Puah's rabbinic team

Put 18 pulpit rabbis in one room for a week and what do you get?

While this sounds like a good opening line for a derashah or a rabbi joke, the 18 rabbanim who gathered last week for PUAH’s advanced seminar on taharat ha’mishpachah and infertility came away with their own answer: An intensive education in a highly relevant and specialized area of halachah, and a priceless new network of rabbinic colleagues with whom to collaborate.

Answering taharat ha’mishpachah questions is expected of many shul rabbis. Yet the laws, which are intricate to begin with, become extremely complex once you enter the arena of infertility. With one in six couples experiencing some form of infertility, chances are high that a rabbi will be approached by a congregant for guidance. It’s therefore vital for every rabbi to learn these halachot; however, your average shul rabbi does not have the requisite medical knowledge or in-depth familiarity with the specialized halachic responsa.

Enter PUAH. For 30 years, PUAH has been at the forefront of fertility medicine and halachah. PUAH’s rabbinic advisers are among the world’s leading experts in the field. Part of PUAH’s educational mission is to train shul rabbis in this specialized area of halachah — so that they can most effectively guide you, their congregant.

July’s intensive four-day seminar, given by Rabbi Gideon Weitzman, PUAH senior adviser, included lectures on IVF, IUI, surrogacy, and more, and the relevant laws of taharat ha’mishpachah as they apply to these medical treatments and technologies. Rabbi Elan Segelman, rabbinic head of PUAH-U.S., coordinated every detail — from the location in Beis Medrash L’Torah, Lander College for Men in Kew Gardens Hills, to the delicious, catered lunches.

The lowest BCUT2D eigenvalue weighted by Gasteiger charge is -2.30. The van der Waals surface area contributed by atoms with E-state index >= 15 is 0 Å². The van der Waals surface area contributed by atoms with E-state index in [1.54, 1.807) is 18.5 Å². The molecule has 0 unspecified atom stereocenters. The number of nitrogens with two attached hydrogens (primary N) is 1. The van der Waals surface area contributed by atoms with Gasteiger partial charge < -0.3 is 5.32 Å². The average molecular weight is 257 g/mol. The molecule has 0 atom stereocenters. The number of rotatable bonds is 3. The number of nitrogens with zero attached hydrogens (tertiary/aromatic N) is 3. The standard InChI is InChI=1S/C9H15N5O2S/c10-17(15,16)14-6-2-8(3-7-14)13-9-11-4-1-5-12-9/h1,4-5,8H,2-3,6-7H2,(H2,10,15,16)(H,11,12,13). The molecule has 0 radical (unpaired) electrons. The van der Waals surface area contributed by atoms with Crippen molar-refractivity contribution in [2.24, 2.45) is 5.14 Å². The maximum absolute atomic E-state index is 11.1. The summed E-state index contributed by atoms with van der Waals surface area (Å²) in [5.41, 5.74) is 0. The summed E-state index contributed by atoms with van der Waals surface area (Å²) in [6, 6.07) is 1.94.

For the participants, the real excitement was getting to meet and interact with their colleagues. These rabbanim represented a wide section of Orthodox Judaism; they hailed from as close as Queens and as far as South Carolina and Florida. Each had their own experiences dealing with couples in their communities; each had valuable knowledge to share; and the dynamic exchanges during the classes as well as the breaks gave a charged, high-energy feel to the entire seminar.

To capitalize on this energy, Rabbi Segelman set up a WhatsApp group for all the participants, and the rabbanim have since been sharing she’eilot and teshuvot that arise in the course of their counseling. Having a network of fellow rabbis to consult with is an invaluable side benefit that they received from the conference.

But most significantly, as a result of the seminar, 18 shuls throughout the country now have rabbinic leaders who are trained to provide proper halachic guidance about fertility treatment.


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